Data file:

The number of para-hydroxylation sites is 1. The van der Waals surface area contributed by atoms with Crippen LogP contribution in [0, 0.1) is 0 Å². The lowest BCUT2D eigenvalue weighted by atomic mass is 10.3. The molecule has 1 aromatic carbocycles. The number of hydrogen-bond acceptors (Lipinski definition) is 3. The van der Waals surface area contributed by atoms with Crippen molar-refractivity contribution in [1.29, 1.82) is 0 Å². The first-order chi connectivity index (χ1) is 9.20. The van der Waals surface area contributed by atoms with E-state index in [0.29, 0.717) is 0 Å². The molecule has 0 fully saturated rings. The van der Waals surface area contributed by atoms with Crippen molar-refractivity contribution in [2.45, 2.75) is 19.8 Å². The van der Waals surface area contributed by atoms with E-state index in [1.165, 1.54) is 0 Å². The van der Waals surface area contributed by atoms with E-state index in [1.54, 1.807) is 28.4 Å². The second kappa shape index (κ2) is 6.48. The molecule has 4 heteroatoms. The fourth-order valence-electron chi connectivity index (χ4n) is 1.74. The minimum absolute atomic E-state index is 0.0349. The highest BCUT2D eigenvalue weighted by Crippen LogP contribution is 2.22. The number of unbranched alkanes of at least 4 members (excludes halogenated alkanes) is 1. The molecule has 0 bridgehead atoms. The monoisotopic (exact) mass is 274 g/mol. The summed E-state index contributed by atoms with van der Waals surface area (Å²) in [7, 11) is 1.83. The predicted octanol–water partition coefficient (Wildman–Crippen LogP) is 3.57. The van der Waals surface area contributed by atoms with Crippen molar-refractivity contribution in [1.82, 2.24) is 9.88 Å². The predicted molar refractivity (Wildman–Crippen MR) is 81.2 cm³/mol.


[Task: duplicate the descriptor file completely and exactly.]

The number of para-hydroxylation sites is 1. The van der Waals surface area contributed by atoms with Crippen LogP contribution in [0, 0.1) is 0 Å². The lowest BCUT2D eigenvalue weighted by atomic mass is 10.3. The molecule has 1 aromatic carbocycles. The number of hydrogen-bond acceptors (Lipinski definition) is 3. The van der Waals surface area contributed by atoms with Crippen molar-refractivity contribution in [1.29, 1.82) is 0 Å². The first-order chi connectivity index (χ1) is 9.20. The van der Waals surface area contributed by atoms with E-state index in [0.29, 0.717) is 0 Å². The molecule has 0 fully saturated rings. The van der Waals surface area contributed by atoms with Crippen molar-refractivity contribution in [2.45, 2.75) is 19.8 Å². The van der Waals surface area contributed by atoms with E-state index in [1.165, 1.54) is 0 Å². The van der Waals surface area contributed by atoms with E-state index in [1.54, 1.807) is 28.4 Å². The second kappa shape index (κ2) is 6.48. The molecule has 4 heteroatoms. The fourth-order valence-electron chi connectivity index (χ4n) is 1.74. The minimum absolute atomic E-state index is 0.0349. The highest BCUT2D eigenvalue weighted by Crippen LogP contribution is 2.22. The number of unbranched alkanes of at least 4 members (excludes halogenated alkanes) is 1. The molecule has 0 bridgehead atoms. The monoisotopic (exact) mass is 274 g/mol. The summed E-state index contributed by atoms with van der Waals surface area (Å²) in [7, 11) is 1.83. The predicted octanol–water partition coefficient (Wildman–Crippen LogP) is 3.57. The van der Waals surface area contributed by atoms with Crippen molar-refractivity contribution in [1.82, 2.24) is 9.88 Å². The predicted molar refractivity (Wildman–Crippen MR) is 81.2 cm³/mol.